With one exception, all of the English names and titles of Jesus remain in their English translation. To restore the originals would have meant rendering them in Greek, which might make the New Testament difficult for lay readers like myself to read with ease. But to emphasize the connection between the Testaments, I have chosen to render Jesus’ name in its Hebrew equivalent, Yeshua, a name that carries significant echoes from the Hebrew Scriptures.

I find this statement almost contradictory. How is it that rendering Hebrew names and titles in transliterated English is “easy” for English readers, but Greek names and titles transliterated into English is too difficult? For English lay readers, transliterated Hebrew and transliterated Greek are essentially the same. To me, this is a significant omission. One example of where this connection would be helpful is the disconnect between the two testaments, ironically the very thing Ann wanted to provide readers. As I studied some of the Old Testament titles that are applied to Jesus in the New Testament (“Mashiach” Messiah), it would make sense to highlight that in the New Testament (i.e. Psalm 2:2-3 and Acts 4:25-26).

In the introduction to Psalms, we are given a list of names and titles that are highlighted. The last one is “Rock” (Tsur). Yet in Psalm 62:2 we find “He alone is my rock (Tsuri) and my savior (Yoshuathi, related to Yeshua). Yet neither is identified in the text as a name or title of God. And here is a clear example of the connection between the Old Testament “my Savior” and the title applied to Jesus in the New Testament.

One puzzling omission is the title “Mighty One” (Avir) in Psalm 132:2, 10, with a total of 23 times (most referring to God) in the Old Testament. Notice the critical importance of that title in Genesis 49:24 “But his bow stayed steady, and his arms remained limber because of the help of the Mighty One of Jacob, because of the name of the Shepherd, the Rock of Israel…” (GW). So also, Isaiah 1:24; 149:26; and 60:16. In other words, this is not a side name/title, but the very heart of what the Bible reveals about God.

Some omissions occur with names/titles already identified. Mashiach (“Holy One” or “Anointed One”) is repeatedly referred to in the Old Testament, but not in Ps. 132:17, “There I will make a horn sprout up for David. I will prepare a lamp for my anointed one.” It is the last term, Mashiachi (“my Anointed One”) that is not highlighted, but should be. Then Yahweh (the critical name of God in Exodus 3) is always highlighted with transliterated English, except in Lamentations 1:10; 3:22, 24, 25, 26. And yet in the same chapters, in the same context (i.e. 3:28) Yahweh does appear. Not sure if this is an editorial oversight or intentional. My guess is oversight, which can be corrected in future printings.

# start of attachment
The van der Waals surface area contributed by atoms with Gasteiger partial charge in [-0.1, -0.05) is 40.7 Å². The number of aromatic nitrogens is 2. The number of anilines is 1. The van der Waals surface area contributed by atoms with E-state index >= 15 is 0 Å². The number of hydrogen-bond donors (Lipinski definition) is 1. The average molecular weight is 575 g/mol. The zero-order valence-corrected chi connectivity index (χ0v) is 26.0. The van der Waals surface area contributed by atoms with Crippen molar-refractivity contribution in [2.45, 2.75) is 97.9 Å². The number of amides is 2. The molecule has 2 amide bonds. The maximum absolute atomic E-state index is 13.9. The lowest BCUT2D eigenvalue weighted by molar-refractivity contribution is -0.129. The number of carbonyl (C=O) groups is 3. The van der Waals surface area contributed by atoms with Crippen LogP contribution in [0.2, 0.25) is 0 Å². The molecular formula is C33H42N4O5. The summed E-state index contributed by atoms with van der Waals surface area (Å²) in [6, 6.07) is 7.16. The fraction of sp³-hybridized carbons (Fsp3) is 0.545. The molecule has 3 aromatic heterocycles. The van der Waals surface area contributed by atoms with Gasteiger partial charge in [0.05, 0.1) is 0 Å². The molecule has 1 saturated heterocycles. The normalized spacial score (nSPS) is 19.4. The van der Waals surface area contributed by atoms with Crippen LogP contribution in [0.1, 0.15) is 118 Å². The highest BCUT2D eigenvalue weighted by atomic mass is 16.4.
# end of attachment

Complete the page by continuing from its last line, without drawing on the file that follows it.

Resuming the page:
However, I noticed these inconsistencies, omissions, and editorial oversights after using the Bible for only a few hours. I have no idea how many others there are, if there are, in the rest of the Bible. And would an English-only lay reader pick up on these inconsistencies? Probably not. And especially with Yahweh who would know that LORD is the English translation of it, since the explanation of the connection found in most Bibles does not appear in this one.

One other thing I missed was a set of maps. Even the eight-page variety would be useful for this Bible, especially if someone only had this Bible for use.

Other helpful features: 

Book Introductions: Each book introduction is about a page, focusing on only the essential topic/flow of the book. Then at the end of each introduction is a list of the primary names of God used in the book. Obviously this is for quick reference and not designed to be a study Bible in the usual sense.

Names of God Reading Path System: This is a like chain reference moving forward throughout the Bible, focusing on that specific name. One limitation is the frequency of four names, a limit had to be put on the chain itself. So, we read this note:

Because the names Elohim, Yahweh, Yahweh Elohim, and Yeshua occur frequently and are easily followed with each chapter, the editors have chosen to link only the last instance of these names in each chapter to the next instance in order to simplify the reading path system. (p. xvi)

This helpful feature could benefit the reader for further study.

End Matters: The following also aid the reader of the Bible in knowing and praying the names of God.

Topical Prayer Guide for the Names of God

Table of the Names of God

Name Index

Reading Plans

Each of them can enhance the Bible reading experience.

Summary

There is much to commend this Bible for the English reader. The layout, visual appeal (typography, color, etc.), the Name pages, study aids for Names all contribute to a helpful Bible. My only reservations relate to some of the items noted above. This a good resource, but with a little more refinement could be an excellent one. Would I recommend this Bible? Yes, I would. A student of the Bible will be well served by this. And I will use it as a reading Bible due to its pleasing appearance and reability. Thanks, Baker for this new tool.